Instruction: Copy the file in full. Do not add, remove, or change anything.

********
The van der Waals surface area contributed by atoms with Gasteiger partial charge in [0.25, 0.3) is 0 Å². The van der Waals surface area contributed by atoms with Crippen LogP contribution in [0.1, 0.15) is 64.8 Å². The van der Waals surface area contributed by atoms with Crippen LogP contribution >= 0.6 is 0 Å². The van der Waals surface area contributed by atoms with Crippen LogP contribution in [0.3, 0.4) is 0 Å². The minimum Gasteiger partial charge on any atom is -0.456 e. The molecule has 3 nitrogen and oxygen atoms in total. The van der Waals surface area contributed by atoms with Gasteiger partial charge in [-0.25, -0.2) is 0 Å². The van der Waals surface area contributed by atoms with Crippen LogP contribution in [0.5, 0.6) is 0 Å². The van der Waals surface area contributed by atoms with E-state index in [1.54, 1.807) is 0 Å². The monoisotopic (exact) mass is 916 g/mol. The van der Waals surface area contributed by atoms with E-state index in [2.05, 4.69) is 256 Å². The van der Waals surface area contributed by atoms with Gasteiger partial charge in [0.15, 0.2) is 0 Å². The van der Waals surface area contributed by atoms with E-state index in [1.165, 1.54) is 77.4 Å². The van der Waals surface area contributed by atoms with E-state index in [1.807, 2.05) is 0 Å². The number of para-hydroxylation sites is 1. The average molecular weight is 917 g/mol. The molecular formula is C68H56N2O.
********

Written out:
The van der Waals surface area contributed by atoms with Gasteiger partial charge in [0.25, 0.3) is 0 Å². The van der Waals surface area contributed by atoms with Crippen LogP contribution in [0.1, 0.15) is 64.8 Å². The van der Waals surface area contributed by atoms with Crippen LogP contribution >= 0.6 is 0 Å². The van der Waals surface area contributed by atoms with Crippen LogP contribution in [0.3, 0.4) is 0 Å². The minimum Gasteiger partial charge on any atom is -0.456 e. The molecule has 3 nitrogen and oxygen atoms in total. The van der Waals surface area contributed by atoms with Gasteiger partial charge in [-0.25, -0.2) is 0 Å². The van der Waals surface area contributed by atoms with Crippen LogP contribution in [0.5, 0.6) is 0 Å². The van der Waals surface area contributed by atoms with E-state index in [1.54, 1.807) is 0 Å². The monoisotopic (exact) mass is 916 g/mol. The van der Waals surface area contributed by atoms with E-state index in [2.05, 4.69) is 256 Å². The van der Waals surface area contributed by atoms with Gasteiger partial charge in [0.15, 0.2) is 0 Å². The van der Waals surface area contributed by atoms with E-state index in [1.165, 1.54) is 77.4 Å². The van der Waals surface area contributed by atoms with E-state index in [1.807, 2.05) is 0 Å². The number of para-hydroxylation sites is 1. The average molecular weight is 917 g/mol. The molecular formula is C68H56N2O.